There are many misconceptions about todays Chinese made violins. We at Fiddlershop receive regular phone calls from customers asking if any of our violins are made in China. Hopefully I will be able to clear up some misconceptions.
China is producing approximately 80% of the worlds newly made violins. They are absolutely dominating the market! One obvious reason for this is that a violin can take between 300 to 400 hours for one person to build depending on the tools used and experience of the maker and the average hourly wage for Chinese workers is less than a tenth that of their average U.S. and European counterparts. Since they make so many violins, you are sure to find a lot of bad violins, also referred to by many as VSO, Violin Shaped Objects. These violins are made by hand at pennies on the hour using cheap wood and labor at mind-boggling costs. Keep in mind that they also make some of the best violins available anywhere. If you do some research, travel to some of their workshops, what you will see may blow your mind!
Two of the highest awarded violin-makers at the Violin Society of America today are Ming Jiang Zhu and Scott Cao; two Chinese violin makers. They have won more awards at the VSA than anyone else in the world. That just shows how far the Chinese makers have come in world of violin making. 20 years ago, we would not even consider buying our violins from China. Times have changed…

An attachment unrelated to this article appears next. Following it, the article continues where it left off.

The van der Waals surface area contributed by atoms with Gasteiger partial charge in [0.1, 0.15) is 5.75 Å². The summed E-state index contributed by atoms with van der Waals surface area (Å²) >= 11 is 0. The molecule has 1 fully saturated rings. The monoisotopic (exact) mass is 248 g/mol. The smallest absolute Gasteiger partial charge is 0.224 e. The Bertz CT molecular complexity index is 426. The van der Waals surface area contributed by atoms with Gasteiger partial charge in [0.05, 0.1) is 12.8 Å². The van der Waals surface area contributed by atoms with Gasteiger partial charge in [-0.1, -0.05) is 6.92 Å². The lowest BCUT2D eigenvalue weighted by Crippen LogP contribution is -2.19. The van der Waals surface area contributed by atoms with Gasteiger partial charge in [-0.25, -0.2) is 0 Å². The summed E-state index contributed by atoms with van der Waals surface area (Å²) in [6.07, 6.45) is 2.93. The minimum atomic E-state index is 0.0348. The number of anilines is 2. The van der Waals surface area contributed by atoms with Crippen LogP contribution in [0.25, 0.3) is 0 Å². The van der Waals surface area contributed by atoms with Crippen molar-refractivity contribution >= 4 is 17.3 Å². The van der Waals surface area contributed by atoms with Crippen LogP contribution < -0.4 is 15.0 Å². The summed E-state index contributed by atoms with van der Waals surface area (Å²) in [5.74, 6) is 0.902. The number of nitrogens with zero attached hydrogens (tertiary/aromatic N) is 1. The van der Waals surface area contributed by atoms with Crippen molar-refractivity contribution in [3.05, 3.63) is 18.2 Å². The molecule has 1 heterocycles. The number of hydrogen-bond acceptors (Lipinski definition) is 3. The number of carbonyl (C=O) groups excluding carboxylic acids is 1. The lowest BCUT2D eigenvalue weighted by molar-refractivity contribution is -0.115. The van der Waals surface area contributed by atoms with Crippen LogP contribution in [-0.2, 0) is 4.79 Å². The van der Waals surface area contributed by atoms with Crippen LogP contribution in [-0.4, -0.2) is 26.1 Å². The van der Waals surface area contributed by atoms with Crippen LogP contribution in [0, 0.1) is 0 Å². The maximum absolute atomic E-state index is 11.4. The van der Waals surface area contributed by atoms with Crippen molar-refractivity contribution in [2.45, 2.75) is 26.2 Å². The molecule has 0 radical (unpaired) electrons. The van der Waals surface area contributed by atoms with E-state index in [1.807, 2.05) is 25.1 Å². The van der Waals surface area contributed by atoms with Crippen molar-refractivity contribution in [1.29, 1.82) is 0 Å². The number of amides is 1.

Most affordable violins you see in shops today are made in China even if labeled otherwise. They may be labeled with a German name such as Klaus Mueller, Franz Hoffman, Johannes Kohr, or perhaps an Italian or American sounding name, but still made in China and sometimes set-up elsewhere to justify the label. Shops try to hide the fact that they are Chinese because todays consumer isn’t fully informed on what that means and how great that can be.
We have personally tested violins in all price ranges and as hard as we search, we have yet to find a country that can produce comparable violins for the same price.
If I was going to buy a new violin for my own use today, I would buy a high quality Chinese made one. It’s the best bang for your buck!